In other words, we can expect to see significant broadening of the use of surgical robotics. As Moll said, he started out in this field primarily to solve mechanical problems such as how to get back the wrist and digit movement of a human hand and fingers while they are inside a patient’s body. But as an industry, companies working in the field are just at the beginning of a much longer journey.
Surgical robotics will be a driving force behind J&J’s device business
Given what we now know of J&J’s plans in the space, it’s no wonder CEO Alex Gorsky said at the beginning of the year that surgical robotics would be a driving force behind the company’s medical devices unit.
The New Brunswick, NJ-based company found a nice entry point to compete in surgical robotics through its Verb joint venture with Verily Life Sciences. However, in 2019 J&J took the next big step by buying out Verily’s interest in Verb. This acquisition was perhaps the grand finale of a year’s worth of deals and moves J&J put in place to further enhance its surgical robotics technology. And let us not forget the company’s $3.4 billion acquisition of Auris Health, one of medtech’s largest deals of 2019.
The Auris deal not only netted J&J the Monarch surgical robotics platform — currently used in bronchoscope-based diagnostic and therapeutic procedures — but also brought Moll into the fold.
“It’s not just that we have a better mechanical tool and the robot itself makes it easier to use that tool,” Moll said, using the Monarch system as an example of where the field is headed. “There’s a whole lot of information that is not just additional interesting stuff, it’s actually necessary to get from where you start — the opening through the trachea into the airways of the lung — and have enough intelligence, and data, and pattern recognition that you are able to get to where you’re going.”
Suffice is to say, these next-generation surgical robotics platforms will enable things that are extremely difficult to achieve today, if not impossible.
“I use the example of the Monarch system because it was not possible before Monarch to drive all the way to the periphery of the lung and see what you’re doing and then have the ability to very precisely target lesions for biopsy of lung cancer,” Moll said. “So the thing that’s really specific to J&J in this opportunity is … we can combine the knowledge base and capability across J&J — and by that I mean not only in the medical device sector but in pharma where you couple therapies that the pharma group would love to deliver but can’t in a localized, controlled fashion.”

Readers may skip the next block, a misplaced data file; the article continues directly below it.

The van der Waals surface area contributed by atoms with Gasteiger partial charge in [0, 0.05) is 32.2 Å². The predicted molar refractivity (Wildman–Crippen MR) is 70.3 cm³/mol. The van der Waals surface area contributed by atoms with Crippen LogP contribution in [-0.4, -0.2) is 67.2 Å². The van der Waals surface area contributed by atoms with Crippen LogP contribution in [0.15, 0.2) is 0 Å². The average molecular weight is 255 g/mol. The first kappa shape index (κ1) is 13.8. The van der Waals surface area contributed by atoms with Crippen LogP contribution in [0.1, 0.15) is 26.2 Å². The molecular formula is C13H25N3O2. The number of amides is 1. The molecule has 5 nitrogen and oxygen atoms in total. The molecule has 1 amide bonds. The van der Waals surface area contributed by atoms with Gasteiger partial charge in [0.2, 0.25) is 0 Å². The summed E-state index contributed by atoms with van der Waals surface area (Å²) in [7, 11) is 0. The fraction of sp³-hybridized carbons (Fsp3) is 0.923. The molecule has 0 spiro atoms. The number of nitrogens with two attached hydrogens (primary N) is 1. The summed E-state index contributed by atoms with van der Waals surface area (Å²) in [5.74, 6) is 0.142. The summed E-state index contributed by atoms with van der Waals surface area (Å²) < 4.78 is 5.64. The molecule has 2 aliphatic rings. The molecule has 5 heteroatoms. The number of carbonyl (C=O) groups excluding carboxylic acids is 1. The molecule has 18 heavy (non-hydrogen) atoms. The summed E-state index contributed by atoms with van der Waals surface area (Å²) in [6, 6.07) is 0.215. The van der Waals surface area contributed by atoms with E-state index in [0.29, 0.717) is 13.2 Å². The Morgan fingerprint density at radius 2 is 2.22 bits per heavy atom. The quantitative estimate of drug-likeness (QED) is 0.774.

The evolving perception of surgical robotics
The fact that these emerging surgical robotics technologies are creating more of a partnership between man and machine than ever before helps to dispel some of the myths and fears historically associated with bringing robots into the operating room.
“When I started in robotics most people were offended by the idea,” Moll recalls.
In fact, he said, if it weren’t for challenging minimally invasive procedures like a prostatectomy, the field probably wouldn’t have taken off the way it did. It was a very foreign concept back then for the surgeon to rely on innovation beyond the traditional surgical tools. Those instruments weren’t designed to be as intimately involved in the surgical technique the way robotics are.
“I’ve been at this for 25 years, so it’s taken that long for clinicians to really embrace the technology, and understand that it is not against them, it’s for them. It can make them better,” Moll said. “And that’s a lesson that I think was a hard one for a lot of clinicians, but I think most surgeons are over that.”
An example of this progressive view of surgical robotics is a technology that J&J is rolling out with its robotics platforms called C-Stats.
“C-Stats actually takes videos that are submitted by the clinician, breaks them down into steps, grades those steps, and then gives feedback and essentially rates the quality of a procedure based on what the video showed and what the analysis said was either good technique or bad technique, and then suggest how to do things better,” Moll said.
The fact that surgeons are actually open to and, perhaps, eager for that type of technology in the operating room is still somewhat of a surprise. After all, Moll says, when he first started in the industry there was a lot of resistance from surgeons to even having a video camera in the operating room recording a procedure.
“I think we’ve come a long ways from where we started with regard to understanding and accepting that technology can assist the clinicians, and even that surgery is a team sport to some degree,” he said. “That’s the future, where the robot really becomes a full partner to the clinician.”